Post by Admin on Sun Jun 19, 2011 2:39 am

http://ratpatootie.wordpress.com/2011/06/18/round-up-0106-1806/

Round-Up 01/06-18/06
June 18, 2011
by leannshka

The 500 Five-Star project has kept me pretty busy for the past couple of weeks, meaning other cinema/DVD viewings have been neglected. I’ve therefore bundled them together for this round-up, so as to make it look a little less pointless! Wink

Cinema:

X-Men: First Class



Comic book origin stories are difficult. There have been plenty of entertaining ones (Spiderman, Singer’s X-Men, Iron Man), perhaps even one classic (Batman Begins), but the amount of exposition and character introductions required generally means the makers are unable to let loose and have fun, and villains are often included just to satisfy the studio’s need for a superhero conflict. Matthew Vaughan is therefore lucky; in X-Men: First Class, the origin story IS the conflict. All the aforementioned problems still have to be attacked, but for once it’s all building to a genuinely gripping finale. Part of the credit for that must go to the cast. Gathering actors together of the class of James McAvoy, Michael Fassbender, Kevin Bacon and Jennifer Lawrence was a masterstroke of Vaughan’s as they ground the supernatural story in reality. The screenplay is also full of fun moments, and the action is excellent. It’s not a perfect film, however. The second act lags a little, and some of the mutants are either neglected or simply not interesting. X-Men: First Class is still a very successful reboot of the franchise though, and sets things up nicely for what will hopefully be an explosive sequel.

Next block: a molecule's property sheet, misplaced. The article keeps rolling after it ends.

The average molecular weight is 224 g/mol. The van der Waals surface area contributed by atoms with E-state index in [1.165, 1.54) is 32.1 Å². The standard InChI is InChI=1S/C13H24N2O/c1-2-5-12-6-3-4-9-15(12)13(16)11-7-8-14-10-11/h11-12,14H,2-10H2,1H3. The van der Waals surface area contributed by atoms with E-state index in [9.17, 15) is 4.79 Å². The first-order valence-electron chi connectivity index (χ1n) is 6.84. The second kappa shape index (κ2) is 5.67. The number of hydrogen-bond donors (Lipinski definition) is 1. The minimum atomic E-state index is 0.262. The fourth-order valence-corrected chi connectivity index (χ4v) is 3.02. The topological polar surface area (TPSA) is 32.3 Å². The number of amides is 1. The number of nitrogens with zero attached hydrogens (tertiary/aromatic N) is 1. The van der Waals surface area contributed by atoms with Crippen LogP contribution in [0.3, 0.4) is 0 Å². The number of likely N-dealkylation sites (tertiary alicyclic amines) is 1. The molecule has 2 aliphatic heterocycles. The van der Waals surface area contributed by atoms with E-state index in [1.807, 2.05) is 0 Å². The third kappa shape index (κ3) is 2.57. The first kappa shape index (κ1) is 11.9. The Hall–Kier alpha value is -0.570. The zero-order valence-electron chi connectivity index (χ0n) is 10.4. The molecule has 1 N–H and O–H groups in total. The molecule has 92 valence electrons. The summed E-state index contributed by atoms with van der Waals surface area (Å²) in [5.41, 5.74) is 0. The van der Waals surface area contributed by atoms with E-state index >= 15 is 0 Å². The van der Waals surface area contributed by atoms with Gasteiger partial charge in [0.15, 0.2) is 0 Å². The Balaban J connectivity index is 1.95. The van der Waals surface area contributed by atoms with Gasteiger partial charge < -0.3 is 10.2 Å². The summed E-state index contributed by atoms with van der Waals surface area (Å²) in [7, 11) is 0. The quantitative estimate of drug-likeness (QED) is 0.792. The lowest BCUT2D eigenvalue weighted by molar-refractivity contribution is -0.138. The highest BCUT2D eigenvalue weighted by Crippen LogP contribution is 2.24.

4/5
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Re: X-Men Reviews 5

Post by Admin on Sun Jun 19, 2011 2:39 am

http://storefronttheatre.wordpress.com/2011/06/18/x-men-first-class-2011/

X-Men: First Class – (2011)
By pallen1138

Written by: Ashley Miller, Zack Stentz, Jane Goldman, Matthew Vaughn

Directed by: Matthew Vaughn

Starring: James McAvoy, Michael Fassbender, Jennifer Lawrence, Kevin Bacon, Rose Byrne, January Jones

To be honest, I’m hardly the right person to be writing about an X-Men movie. Sure, I’m a comic fan, but for the most part my allegiances are with DC Comics. This isn’t really intentional, I’ve just read less Marvel; I tend to find that the power of their great characters get diluted by the presence of so many on one page. I watched the cartoon as a kid, and I’ve seen X-Men (2000) and X2 (2003) and loved those films, but watching X-Men: First Class, I got the distinct feeling my limited experience with the mutants was leaving me in the dark.